“La La Land” restores faith in humanity

Story by Jane Johnston, Staff Writer

Photo courtesy of Lionsgate

“La La Land” restored my faith in humanity, if only for a couple hours. Written and directed by Damien Chazelle, this meta performance about the struggle of being a performer reinserts a need for fine arts in society.

Ryan Gosling plays Sebastian, a jazz musician fighting to bring back the original fervor for the genre. He plays alongside Emma Stone’s character, Mia, a struggling actress trying to get her big break in 2016 Hollywood.

These characters, simply put, are inspiring. Through their battle for balance between achieving their artistic vision and making enough money to pay the bills, they channel the inner monologue artists everywhere. Mia and Sebastian are the poster children for failure, success, and finding love along the way. Their characters exhibit the need for exploring all forms of art and finding ways to combine these art forms to create something whimsical and entirely new. They raise the bar for society’s dreamers.

Chazelle sets new standards for Hollywood through his beautiful medley of song, dance, and visual appeal. He knows how he wants to make his audience feel, and knows exactly how to do it. I can see the excitement of newfound companionship when the pair performs a tap dance routine after their first real encounter. I can feel the butterflies in my stomach when the final, chillingly beautiful note drops in “Planetarium” as Mia and Sebastian share their first kiss. And I understand, after drifting apart from each other, their pain through a montage of scenes imagining what they could have been.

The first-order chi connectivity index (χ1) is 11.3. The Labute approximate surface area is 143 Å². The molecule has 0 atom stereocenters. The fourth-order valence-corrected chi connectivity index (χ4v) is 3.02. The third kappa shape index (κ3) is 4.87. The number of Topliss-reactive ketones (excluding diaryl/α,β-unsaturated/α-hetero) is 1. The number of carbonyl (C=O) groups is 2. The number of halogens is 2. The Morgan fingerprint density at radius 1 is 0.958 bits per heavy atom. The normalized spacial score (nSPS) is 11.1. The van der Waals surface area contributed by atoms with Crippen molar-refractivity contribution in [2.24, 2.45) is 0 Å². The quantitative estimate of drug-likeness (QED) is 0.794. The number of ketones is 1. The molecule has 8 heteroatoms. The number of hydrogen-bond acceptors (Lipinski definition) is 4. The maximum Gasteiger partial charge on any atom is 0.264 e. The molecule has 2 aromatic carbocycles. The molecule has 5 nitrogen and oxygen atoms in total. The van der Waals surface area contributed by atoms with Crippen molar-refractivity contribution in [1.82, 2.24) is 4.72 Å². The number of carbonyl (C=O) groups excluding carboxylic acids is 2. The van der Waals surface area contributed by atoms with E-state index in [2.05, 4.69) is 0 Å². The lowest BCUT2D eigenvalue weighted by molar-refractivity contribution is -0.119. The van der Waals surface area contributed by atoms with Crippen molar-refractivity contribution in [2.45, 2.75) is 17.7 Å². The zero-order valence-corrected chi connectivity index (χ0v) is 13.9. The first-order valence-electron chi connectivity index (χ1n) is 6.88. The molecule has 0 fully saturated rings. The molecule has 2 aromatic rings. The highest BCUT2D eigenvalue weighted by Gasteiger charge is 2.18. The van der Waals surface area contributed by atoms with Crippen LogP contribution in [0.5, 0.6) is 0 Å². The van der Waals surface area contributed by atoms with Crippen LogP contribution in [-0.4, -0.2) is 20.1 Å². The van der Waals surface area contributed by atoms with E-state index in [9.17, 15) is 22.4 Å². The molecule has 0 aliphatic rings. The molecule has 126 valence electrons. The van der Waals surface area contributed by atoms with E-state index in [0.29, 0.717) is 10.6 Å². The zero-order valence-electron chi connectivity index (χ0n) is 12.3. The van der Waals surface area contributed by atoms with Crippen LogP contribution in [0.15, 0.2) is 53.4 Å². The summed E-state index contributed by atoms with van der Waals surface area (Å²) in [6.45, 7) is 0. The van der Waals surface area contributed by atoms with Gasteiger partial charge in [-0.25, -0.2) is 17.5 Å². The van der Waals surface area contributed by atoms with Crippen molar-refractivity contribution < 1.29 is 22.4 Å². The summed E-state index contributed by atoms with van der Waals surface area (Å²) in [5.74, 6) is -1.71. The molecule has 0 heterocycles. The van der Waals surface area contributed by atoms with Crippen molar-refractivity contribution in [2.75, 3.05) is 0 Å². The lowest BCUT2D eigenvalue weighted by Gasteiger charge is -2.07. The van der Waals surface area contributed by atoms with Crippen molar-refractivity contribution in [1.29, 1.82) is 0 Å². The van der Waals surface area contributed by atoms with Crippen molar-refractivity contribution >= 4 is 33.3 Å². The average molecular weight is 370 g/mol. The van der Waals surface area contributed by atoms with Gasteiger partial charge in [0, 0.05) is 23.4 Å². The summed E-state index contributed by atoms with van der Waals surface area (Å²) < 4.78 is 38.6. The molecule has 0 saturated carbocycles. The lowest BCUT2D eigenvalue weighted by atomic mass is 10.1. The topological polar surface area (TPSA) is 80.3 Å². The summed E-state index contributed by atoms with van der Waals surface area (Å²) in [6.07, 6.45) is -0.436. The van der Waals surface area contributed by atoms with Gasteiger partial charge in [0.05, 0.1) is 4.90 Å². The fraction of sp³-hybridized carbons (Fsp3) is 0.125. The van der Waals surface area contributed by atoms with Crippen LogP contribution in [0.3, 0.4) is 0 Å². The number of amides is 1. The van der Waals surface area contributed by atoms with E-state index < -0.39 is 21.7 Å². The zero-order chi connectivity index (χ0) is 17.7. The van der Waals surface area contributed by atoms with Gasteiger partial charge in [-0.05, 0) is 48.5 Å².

Chazelle fills in the holes film has torn open in the past: He gives his piece meaning.

“This is, in many ways, a movie about movies,” the director said in an interview with The Verge.

“This is a movie about the arts.”

Chazelle continued on to say that in creating his masterpiece, he tried to reflect modern Hollywood, a place that struggles, like his characters, to balance classic and modern.

Everywhere you turn, there’s an echo of this glorified movie past,” he said. “In many ways, there’s also an industry that seems determined to erase that past, or ignore it, and push forward.”

Chazelle seems to find this balance. He includes numerous references to classic musicals, but also introduces a modern twist on jazz through John Legend’s character, Keith. He demonstrates how both takes on the genre can be made into successful careers, and exemplifies the need for both of them.

As for the acting side of the flick, he demonstrated that there is no feat worth not pursuing through Mia’s seemingly disastrous one-woman show. While it may not fit into the grand plan of Hollywood, it’s effect on the small audience it accumulated was worth its initial pain and humiliation.

All-in-all, “La La Land” gave me hope. It told me that my dreams are worth pursuing, pain is gain, and all that jazz. Get it? Jazz? Anyway, 10/10 would recommend.

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